Apple Inc. (NASDAQ: AAPL) became the first U.S.-traded company to hit a $1 trillion market value back in August of 2019. A year later, the company’s market cap reached $2 trillion. The next target is $3 trillion, but Apple has at least one challenger in the race to that mark.
The challenger is Tesla Inc. (NASDAQ: TSLA), at least according to Cathie Wood’s Ark Invest latest price target for the electric vehicle (EV) maker. Last week, Ark Invest analyst Tasha Keeney put a 2025 price target of $3,000 per share on Tesla’s stock, with a market cap of $3 trillion based on a simulation that includes an assumption that the carmaker introduces a robotaxi service that generates nearly half the company’s revenue and fully half of its market cap. The assumed robotaxi business implies that Tesla achieves fully autonomous driving within five years, a development Keeney gives a 50% probability of happening.
How does Apple compete with that? Bloomberg News cited Wedbush analyst Daniel Ives who wrote earlier this month the company’s market cap could rise by 50% (to $3 trillion). Ives’s bull case price target on the stock is $225, about $100 per share above Monday’s closing price. That’s pretty close to a market cap of $3 trillion. In the near term, Ives sees the upgrade “supercycle” keeping revenues rising through the fall and then the introduction of the next iPhone building on that. Then there’s the Apple Car …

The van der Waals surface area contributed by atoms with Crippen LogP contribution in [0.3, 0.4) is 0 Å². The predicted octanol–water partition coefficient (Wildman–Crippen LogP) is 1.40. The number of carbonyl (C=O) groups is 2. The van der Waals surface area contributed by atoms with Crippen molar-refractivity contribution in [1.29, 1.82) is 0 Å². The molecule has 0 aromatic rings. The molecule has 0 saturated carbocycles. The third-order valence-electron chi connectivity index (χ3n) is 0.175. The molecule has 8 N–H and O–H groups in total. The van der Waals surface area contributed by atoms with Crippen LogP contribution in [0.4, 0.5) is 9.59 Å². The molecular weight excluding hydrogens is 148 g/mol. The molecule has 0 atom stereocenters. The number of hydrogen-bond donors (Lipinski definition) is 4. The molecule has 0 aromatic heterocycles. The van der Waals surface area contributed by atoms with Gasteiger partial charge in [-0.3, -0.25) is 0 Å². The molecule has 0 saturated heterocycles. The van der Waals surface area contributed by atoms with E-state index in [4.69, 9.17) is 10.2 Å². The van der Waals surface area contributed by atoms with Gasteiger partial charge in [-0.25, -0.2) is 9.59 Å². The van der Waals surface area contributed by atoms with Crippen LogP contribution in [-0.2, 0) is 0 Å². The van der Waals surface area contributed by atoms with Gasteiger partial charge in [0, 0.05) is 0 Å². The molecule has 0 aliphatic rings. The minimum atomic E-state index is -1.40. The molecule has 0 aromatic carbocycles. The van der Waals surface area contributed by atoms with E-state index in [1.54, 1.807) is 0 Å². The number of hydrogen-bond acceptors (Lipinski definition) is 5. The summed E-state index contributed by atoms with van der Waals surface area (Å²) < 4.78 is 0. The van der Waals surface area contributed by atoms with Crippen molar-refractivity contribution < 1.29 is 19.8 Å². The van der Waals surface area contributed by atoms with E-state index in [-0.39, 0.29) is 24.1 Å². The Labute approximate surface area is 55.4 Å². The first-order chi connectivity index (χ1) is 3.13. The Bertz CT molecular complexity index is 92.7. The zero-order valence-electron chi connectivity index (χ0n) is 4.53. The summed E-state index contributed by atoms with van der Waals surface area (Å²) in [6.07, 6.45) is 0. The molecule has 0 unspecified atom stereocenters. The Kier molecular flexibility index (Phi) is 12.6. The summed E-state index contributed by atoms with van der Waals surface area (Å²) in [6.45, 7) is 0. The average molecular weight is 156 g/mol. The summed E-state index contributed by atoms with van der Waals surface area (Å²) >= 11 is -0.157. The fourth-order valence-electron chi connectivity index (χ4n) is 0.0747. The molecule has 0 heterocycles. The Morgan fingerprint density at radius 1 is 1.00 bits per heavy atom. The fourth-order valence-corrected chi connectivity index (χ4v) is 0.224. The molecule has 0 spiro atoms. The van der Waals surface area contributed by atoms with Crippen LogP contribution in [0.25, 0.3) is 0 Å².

A fire last Friday at a Renesas chip-making plant near Tokyo could have a “massive impact on chip supplies,” according to the company’s CEO Hidetoshi Shibata. Renesas is among the companies Apple lists on its 2020 Supplier List, and the fire-damaged plant is one of eight Renesas facilities from which Apple sources chips.
Renesas is in the process of acquiring Apple supplier Dialog, a U.K.-based supplier of power management technology to Apple. In 2018, Apple paid Dialog $600 million to license patents, buy physical assets and transfer some 300 employees from the U.K. company to Apple.
The sale of Dialog to Renesas and the Tokyo facility’s fire are not expected to have a large impact on Apple.
Now that Apple has ditched the original HomePod in favor of the HomePod mini, there is speculation that the mini will assume a larger role in Apple’s interest in smart-home technology. CNET reported Monday that Apple has inserted a temperature and humidity sensor into the mini.
Finally, after discontinuing the iMac Pro earlier this month, Apple is now reported to have scrapped two configurations of the computer it suggested customers switch to. Apple has removed both the 512 GB and 1 TB solid-state drive (SSD) configurations of the iMac, leaving just the 256 GB SSD and the 1 TB Fusion Drive as the only options.